A couple of months ago, I began writing about guilt and breastfeeding. Guilt is one of the more complex human emotions. It is particularly subjective; some people feel a great deal of it, others little or none. What makes one person feel guilt, another may shrug off, not even thinking guilt should be or could be attributed to the given situation.
Turning to Merriam-Webster, I learn that guilt, a noun, is a “feeling of culpability especially for imagined offenses or from a sense of inadequacy.”
I’ve heard some doctors, nurses and childbirth educators say they do not want to fully promote breastfeeding because women may in turn feel guilt. There is some sense to that. What if I tell a mother she should breastfeed because her baby will have fewer ear infections, and she still chooses not to breastfeed? Will she feel culpable as she holds her shrieking, febrile infant at the pediatrician’s office? And won’t I then feel culpable for her feelings! Even worse, if she tries desperately to breastfeed but isn’t able to, and then ends up with the shrieking, febrile scenario, I will certainly feel awful if she is connecting the infection with a “sense of inadequacy” on her part.
This is an uncomfortable slippery slope I am tempted to avoid. Perhaps a more moderate take on breastfeeding would better serve all involved. We could change the message from “Breast is best” to “Breast is pretty good if you can and want to do it.” It’s not as catchy, but if we could avoid the guilt! We could then extend this same open-mindedness to smoking cessation, obesity and exercise. If health care providers take a more moderate stance, we could rid the world of guilty obsessions and self-condemnation. Right?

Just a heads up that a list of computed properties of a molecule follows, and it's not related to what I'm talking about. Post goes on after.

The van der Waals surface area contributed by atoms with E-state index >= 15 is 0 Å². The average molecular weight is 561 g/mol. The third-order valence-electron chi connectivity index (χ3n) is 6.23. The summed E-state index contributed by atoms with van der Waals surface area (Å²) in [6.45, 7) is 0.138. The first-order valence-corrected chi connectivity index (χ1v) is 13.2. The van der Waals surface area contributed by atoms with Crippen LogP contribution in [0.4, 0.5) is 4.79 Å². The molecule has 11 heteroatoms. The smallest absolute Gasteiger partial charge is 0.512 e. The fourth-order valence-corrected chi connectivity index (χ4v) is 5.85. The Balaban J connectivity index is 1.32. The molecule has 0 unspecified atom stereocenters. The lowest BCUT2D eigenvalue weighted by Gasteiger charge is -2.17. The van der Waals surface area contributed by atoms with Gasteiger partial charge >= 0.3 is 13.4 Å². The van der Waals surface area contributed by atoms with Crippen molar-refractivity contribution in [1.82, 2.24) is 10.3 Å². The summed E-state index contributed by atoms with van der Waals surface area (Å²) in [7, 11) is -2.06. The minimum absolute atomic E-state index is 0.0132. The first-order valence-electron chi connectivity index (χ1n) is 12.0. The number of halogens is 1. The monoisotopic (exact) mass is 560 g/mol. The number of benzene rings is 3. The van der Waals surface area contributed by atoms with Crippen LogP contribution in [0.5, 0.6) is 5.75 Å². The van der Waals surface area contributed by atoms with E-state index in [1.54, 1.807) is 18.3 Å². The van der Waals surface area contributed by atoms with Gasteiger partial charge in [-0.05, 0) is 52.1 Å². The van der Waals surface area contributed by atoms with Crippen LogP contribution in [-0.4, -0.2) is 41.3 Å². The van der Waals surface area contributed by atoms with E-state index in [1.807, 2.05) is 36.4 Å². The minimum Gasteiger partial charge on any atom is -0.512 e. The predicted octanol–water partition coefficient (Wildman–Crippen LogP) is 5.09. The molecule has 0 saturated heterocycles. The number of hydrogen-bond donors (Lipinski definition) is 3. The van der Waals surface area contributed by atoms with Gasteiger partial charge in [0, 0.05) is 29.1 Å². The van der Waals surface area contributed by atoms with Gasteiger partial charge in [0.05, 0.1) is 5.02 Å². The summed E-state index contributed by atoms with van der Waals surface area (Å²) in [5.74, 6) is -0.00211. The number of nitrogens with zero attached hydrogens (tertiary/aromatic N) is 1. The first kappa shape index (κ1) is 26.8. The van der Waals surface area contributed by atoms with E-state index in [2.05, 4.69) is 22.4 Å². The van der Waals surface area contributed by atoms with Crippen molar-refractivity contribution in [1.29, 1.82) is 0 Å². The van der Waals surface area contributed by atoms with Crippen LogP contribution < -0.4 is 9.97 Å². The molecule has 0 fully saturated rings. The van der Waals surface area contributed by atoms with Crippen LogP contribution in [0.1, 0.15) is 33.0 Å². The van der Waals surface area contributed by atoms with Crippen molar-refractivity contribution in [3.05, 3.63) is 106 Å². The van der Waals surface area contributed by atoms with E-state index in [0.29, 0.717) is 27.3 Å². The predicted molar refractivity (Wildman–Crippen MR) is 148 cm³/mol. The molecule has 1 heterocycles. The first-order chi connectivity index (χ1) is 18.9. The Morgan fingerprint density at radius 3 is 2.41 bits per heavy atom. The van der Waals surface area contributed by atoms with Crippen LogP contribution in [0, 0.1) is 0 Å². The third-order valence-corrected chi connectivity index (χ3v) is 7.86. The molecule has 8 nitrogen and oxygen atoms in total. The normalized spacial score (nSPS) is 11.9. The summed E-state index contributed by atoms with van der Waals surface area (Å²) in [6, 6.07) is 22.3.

Or we can tell the truth. Breast is best. Babies are less likely to become obese, have diabetes, have GI infections and ear infections. They may even be smarter. Mothers are less likely to be overweight and have diabetes too. Women who breastfeed reduce their risk of some cancers. If we could encapsulate and bottle the benefits of breastfeeding, we would promote it, sell it, work two jobs to buy it ourselves and even endure some pain, if necessary, to be sure to have it.
And what if we tell the truth, and she still decides not to breastfeed, or worse, tries and fails? We will smile, support her and teach her what she needs to know for the path she is taking. We will not guilt her. If she assumes guilt, we will smile, support her and teach her how to move onward. We cannot predict who will feel guilt and to what extent. Therefore, any efforts to preclude guilt are likely to fall flat, acting as a disservice to everyone. Doctors, nurses and childbirth educators have a duty to offer the best information, leaving subsequent outcomes and unpredictable feelings to be dealt with in real time when, and if, necessary.